“Congratulations. I am thrilled that you found such a substantial population of Wattled Cranes.” ~ George
Our Co-founder, George Archibald, wrote this note of congratulations to International Crane Foundation Research Associate, Hadis Tadele, after he discovered a possible new population of Wattled Cranes in Ethiopia. This discovery reminds us that there is still much to learn about cranes and their conservation – we hope that you will enjoy reading more about this experience in Hadis’ words:
“I was at the Melka Wakena reservoir in south-central Ethiopia for the last three and a half days undertaking a full survey of Wattled Cranes.
On the first day of the survey, it took several hours before we sighted any cranes. At about 1:00 p.m. I observed three Wattled Cranes from a distance, and I felt so happy!
As I got closer to the cranes, I saw that they were feeding on a grassland. I continued to search for more cranes, and at some distance, I observed a big flock. As I got closer and started counting the number, I realized that it was huge number – I haven’t observed such a large flock in 1-square kilometer before, even in Boyo wetland.
The number was 166 + 3= 169 Wattled Cranes, which is the largest one-stop count of Wattled Crane ever made in Ethiopia. I can’t explain to you how happy I was when I found them. I decided to come back the next day and confirm the number and find out if there were more cranes in the area. On the first day, I didn’t make a juvenile count; I don’t know why? Maybe because I was so happy, I forget to do so.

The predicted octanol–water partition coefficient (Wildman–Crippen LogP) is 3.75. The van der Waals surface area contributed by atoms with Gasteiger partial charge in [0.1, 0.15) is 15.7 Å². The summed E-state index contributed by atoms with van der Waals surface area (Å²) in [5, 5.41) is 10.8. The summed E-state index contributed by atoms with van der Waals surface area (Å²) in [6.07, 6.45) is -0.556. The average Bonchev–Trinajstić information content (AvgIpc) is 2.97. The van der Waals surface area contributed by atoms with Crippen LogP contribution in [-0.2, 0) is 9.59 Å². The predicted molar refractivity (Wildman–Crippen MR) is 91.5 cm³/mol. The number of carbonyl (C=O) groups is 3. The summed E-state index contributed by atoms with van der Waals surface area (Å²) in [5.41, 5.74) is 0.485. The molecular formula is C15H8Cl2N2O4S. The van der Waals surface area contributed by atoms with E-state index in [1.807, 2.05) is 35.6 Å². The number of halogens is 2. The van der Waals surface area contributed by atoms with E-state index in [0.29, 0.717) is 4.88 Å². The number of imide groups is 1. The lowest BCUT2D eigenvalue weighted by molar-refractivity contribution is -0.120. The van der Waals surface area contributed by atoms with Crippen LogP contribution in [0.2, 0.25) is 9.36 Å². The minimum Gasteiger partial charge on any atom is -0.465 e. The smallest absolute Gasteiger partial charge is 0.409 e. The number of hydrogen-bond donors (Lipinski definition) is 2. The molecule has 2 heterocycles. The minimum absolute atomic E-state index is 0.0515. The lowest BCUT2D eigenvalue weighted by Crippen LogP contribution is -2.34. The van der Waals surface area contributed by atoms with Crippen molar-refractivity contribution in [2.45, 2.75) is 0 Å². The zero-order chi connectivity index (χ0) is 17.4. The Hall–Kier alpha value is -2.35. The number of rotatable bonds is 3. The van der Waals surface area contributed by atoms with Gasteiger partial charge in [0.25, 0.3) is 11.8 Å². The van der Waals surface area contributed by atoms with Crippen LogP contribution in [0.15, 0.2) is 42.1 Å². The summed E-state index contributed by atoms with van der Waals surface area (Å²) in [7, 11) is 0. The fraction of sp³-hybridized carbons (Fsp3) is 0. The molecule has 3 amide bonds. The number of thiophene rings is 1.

The next day, we got up early in the morning and went to the reservoir. We found the flock again in the same location, but they were all in the adjacent farmland feeding on the waste grain of wheat. The farmland is a vast area of state farm owned by the government, and it is free of disturbance, so the cranes were feeding without any danger. Then I made a complete survey of the population, and the total number was perfectly the same as the previous day.
169 total population = 160 adults and nine juveniles.
Beside this, I also interviewed local communities in the area. Many of the locals have known about the cranes for a long time (30 years). Some of the old people told me that according to the Oromo culture Wattled Cranes are a sign of rain, meaning that when they come to their farm for feeding, it means rain is coming.
But, I am not sure whether this population is a new population. I am going to Boyo wetland today to undertake a crane survey and collect other ecological data.
I am so happy for making this comprehensive ground survey of Wattled Cranes and to be part of this discovery. I have attached some pictures of Wattled Cranes with their juveniles while they were feeding, as well as to show what the area looks like.”
Story submitted by Hadis Tadele, Research Associate for the International Crane Foundation. Click here to learn more about our work in Sub-Saharan Africa.